Few men could paint more vividly than Cowper at this very time the vanity and vexation of spirit of the trifles that occupy a large of class persons in the less busy walks of life. Thus, writing to Mr. Unwin, he says:
« In the fashionable amusements which you will probably witness for a time, you will discern no signs of sobriety, or true wisdom. But it is impossible for a man who has a mind like yours, capable of reflection, to observe the manners of a multitude without learning something. If he sees nothing to imitate, he is sure to see something to avoid. If nothing to congratulate his fellow-creatures upon, at least much to excite his compassion. There is not, I think, so melancholy a sight in the world, (an hospital is not to be compared to it), as that of a multitude of persons, distinguished by the name of gentry, who, gentle perhaps by nature, and made more gentle by education, have the appearance of being innocent and inoffensive, yet being destitute of all religion, or not at all governed by the religion they profess, are none of them at any great distance from an eternal state, where self-deception will be impossible, and where amusements cannot enter. Some of them we may hope will be reclaimed; it is most probable that many will, because mercy, if one may be allowed the expression, is fond of distinguishing itself by seeking its objects among the most desperate class; but the Scripture gives no encouragement to the warmest charity to expect deliverance for them all. When I see an afflicted and unhappy man, I say to myself, there is perhaps a man whom the world would envy, if they knew the value of his sorrows, which are possibly intended only to soften his heart, and to turn his affections towards their proper centre. But when I see, or hear of, a crowd of voluptuaries, who have no ears but for music, no eyes but for splendour, and no tongues but for impertinence and folly-I say, or at least I see occasion to say, this is madness—this, persisted in, must have a tragical conclusion. It will condemn you, not only as Christians, unworthy of the name, but as intelligent creatures-you know by the light of nature, if you have not quenched it, that there is a God, and that a life like yours cannot be acording to his will.” pp. 121-123.
The extent of Cowper's delusions of mind was probably greater than his best friends were aware. It comes out incidentally, in one of his letters to Mr. Newton, that for thirteen years he had not believed the Mr. Newton, then so called, to be his old friend, but an impostor. His notion, therefore, that the Supreme Giver of his life had recalled the loan, and that as he had failed to restore it at the time required he was an outcast for ever as the punishment of his disobedience, was not strictly monomania; for other strings jarred also, and to such an extent as completely to shew that religion had nothing to do with the malady-except for a time to soothe it.
His absorption in greater troubles occasionally defended him from the sting of minor vexations, though it much oftener deprived him of the zest of what had otherwise been innocent enjoyments. The cares and the pleasures of successful authorship thus sat more lightly upon him than we might have expected from his sensitiveness of character. He writes on this subject to Mr. Newton :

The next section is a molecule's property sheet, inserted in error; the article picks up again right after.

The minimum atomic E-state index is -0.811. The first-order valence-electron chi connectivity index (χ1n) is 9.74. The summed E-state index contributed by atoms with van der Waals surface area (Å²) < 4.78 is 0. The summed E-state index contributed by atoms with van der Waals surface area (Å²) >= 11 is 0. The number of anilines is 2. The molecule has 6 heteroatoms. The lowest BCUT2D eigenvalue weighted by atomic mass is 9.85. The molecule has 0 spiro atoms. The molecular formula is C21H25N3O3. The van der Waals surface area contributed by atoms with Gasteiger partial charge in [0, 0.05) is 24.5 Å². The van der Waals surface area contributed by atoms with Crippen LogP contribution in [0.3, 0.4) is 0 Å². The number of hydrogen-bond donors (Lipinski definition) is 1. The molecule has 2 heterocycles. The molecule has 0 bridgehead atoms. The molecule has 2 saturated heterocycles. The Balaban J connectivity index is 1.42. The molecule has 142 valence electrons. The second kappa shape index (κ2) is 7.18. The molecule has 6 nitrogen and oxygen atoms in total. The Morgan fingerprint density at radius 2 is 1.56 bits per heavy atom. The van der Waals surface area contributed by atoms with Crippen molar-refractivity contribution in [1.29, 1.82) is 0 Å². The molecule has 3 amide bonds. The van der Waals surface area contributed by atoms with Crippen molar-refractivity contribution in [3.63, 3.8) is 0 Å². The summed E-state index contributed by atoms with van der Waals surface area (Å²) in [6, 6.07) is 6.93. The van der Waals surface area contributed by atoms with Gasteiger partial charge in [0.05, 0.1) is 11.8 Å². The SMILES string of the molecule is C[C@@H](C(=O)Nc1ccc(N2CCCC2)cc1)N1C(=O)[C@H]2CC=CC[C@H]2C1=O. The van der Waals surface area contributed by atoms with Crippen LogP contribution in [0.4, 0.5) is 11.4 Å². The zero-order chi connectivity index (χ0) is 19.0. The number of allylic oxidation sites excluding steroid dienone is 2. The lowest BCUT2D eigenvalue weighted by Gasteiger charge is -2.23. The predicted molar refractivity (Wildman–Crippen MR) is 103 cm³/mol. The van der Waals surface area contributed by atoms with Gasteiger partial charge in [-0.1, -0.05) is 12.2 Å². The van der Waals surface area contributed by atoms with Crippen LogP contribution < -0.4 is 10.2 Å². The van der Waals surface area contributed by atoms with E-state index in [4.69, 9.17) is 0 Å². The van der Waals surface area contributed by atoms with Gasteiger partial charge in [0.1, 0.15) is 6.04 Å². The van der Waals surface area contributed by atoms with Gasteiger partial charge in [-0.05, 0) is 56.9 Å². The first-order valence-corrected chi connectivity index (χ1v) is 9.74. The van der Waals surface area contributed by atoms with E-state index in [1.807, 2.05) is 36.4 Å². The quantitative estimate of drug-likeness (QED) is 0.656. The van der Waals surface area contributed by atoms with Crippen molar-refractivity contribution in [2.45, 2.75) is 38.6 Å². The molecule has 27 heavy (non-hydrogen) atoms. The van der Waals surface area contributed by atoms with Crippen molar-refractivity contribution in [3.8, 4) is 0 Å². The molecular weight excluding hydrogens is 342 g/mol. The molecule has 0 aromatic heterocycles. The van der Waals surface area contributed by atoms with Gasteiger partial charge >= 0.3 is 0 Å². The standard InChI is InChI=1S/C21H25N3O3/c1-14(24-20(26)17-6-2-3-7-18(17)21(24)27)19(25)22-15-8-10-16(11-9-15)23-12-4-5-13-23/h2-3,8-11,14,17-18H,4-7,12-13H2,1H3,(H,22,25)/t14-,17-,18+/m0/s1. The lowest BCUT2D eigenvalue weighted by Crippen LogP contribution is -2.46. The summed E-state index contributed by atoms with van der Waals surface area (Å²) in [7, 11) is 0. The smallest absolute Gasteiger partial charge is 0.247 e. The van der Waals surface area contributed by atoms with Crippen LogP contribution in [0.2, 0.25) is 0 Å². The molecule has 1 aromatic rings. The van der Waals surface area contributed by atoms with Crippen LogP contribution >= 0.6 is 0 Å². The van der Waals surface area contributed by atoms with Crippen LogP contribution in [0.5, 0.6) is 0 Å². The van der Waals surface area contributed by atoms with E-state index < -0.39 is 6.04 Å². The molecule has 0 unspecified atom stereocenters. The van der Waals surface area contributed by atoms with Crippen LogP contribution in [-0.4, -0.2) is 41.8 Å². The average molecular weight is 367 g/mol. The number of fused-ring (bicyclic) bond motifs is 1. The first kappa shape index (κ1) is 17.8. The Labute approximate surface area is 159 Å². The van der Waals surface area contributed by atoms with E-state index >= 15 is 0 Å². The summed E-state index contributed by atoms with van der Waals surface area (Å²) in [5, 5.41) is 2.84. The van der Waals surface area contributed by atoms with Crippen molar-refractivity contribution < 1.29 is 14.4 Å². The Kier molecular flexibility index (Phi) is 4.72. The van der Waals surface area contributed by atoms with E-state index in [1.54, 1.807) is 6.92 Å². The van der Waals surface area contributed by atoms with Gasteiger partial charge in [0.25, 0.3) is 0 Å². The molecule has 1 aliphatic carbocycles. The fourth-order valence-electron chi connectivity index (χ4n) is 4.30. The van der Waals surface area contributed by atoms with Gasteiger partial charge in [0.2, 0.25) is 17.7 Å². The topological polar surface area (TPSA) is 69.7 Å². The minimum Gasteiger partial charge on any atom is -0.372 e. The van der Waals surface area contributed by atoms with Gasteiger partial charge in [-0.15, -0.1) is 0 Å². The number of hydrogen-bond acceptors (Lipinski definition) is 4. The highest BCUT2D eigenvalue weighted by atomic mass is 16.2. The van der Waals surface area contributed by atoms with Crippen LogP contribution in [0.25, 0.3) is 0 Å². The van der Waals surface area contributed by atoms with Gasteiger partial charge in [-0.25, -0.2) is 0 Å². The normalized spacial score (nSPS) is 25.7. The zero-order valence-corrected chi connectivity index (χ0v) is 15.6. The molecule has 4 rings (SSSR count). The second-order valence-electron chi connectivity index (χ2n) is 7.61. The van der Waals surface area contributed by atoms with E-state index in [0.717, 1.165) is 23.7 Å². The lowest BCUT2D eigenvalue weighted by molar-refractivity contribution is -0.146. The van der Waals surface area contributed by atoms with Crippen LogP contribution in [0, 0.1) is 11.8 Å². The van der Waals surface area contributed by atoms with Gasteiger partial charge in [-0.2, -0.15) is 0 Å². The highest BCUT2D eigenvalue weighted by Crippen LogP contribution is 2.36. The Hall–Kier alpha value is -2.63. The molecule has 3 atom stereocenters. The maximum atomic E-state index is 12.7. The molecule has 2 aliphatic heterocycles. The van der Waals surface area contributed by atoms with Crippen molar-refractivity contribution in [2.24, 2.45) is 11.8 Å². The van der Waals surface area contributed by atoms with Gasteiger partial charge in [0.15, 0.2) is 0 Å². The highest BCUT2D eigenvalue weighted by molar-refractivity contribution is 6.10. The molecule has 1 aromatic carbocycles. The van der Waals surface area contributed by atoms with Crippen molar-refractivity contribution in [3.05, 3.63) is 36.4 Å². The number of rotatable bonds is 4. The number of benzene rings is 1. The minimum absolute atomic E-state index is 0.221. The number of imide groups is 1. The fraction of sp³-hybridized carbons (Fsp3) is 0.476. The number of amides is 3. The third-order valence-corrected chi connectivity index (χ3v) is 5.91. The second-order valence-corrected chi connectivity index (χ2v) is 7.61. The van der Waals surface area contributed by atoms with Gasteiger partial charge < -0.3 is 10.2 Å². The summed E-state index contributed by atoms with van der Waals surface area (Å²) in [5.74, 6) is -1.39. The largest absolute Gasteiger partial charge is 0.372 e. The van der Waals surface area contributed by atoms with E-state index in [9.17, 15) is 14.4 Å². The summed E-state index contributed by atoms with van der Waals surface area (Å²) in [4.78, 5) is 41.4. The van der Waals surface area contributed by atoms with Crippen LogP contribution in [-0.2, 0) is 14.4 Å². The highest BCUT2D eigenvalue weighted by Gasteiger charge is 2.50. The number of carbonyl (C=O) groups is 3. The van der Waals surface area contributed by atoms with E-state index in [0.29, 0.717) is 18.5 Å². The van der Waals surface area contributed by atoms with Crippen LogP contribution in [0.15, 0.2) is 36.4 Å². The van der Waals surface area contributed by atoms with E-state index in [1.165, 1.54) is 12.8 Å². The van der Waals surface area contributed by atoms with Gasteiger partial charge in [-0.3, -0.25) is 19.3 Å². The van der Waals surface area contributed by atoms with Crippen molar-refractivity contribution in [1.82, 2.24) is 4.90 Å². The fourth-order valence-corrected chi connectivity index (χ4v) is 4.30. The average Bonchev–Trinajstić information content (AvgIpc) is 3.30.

“I suppose no man ever made his first sally from the press without a conviction that all eyes and ears would be engaged to attend him, at least without a thousand anxieties lest they should not. But, however arduous and interesting such an enterprise may be in the first instance, it seems to me that our feelings on the occasion soon become obtuse. I can answer at least for one. Mine are by no means what they were when I published my first volume. I am even so indifferent to the matter, that I can truly assert myself guiltless of the very idea of my book sometimes for whole days together. God knows, that, my mind having been occupied more than twelve years in the contemplation of the most distressing subjects, the world, and its opinion of what I write, is become as unimportant to me as the whistling of a bird in a bush. Despair made amusement necessary, and I found poetry the most agreeable amusement. Had I not endeavoured to perform my best, it would not have amused me at all. The mere blotting of so much paper, would have been but indifferent sport. God gave me grace also to wish that I might not write in vain. Accordingly I have mingled much truth with some trifle ; and such truths as deserved at least to be clad as well and as handsomely as I could clothe them. If the world approve me not, so much the worse for them, but not for me; I have only endeavoured to serve them, and the loss will be their own. And as to their commendations, if I should chance to win them, I feel myself equally invulnerable there. The view that I have had of myself, for many years, has been so truly humiliating, that I think the praises of all mankind could not hurt me. God knows that I speak my present sense of the matter at least most truly, when I say, that the admiration of creatures like myself seems to me a weapon the least dangerous that my worst enemy could employ against me. I am fortified against it by such solidity of real self-abasement, that I deceive myself most egregiously, if I do not heartily despise it. Praise belongeth to God; and I seem to myself to covet it no more than I covet divine honours. Could I assuredly hope that God would at last deliver me, I should have reason to thank him for all that I have suffered, were it only for the sake of this single fruit of my affliction—that it has taught me how much more contemptible I am in myself than I ever before suspected, and has reduced my former share of self-knowledge (of which at that time I had a tolerable good opinion)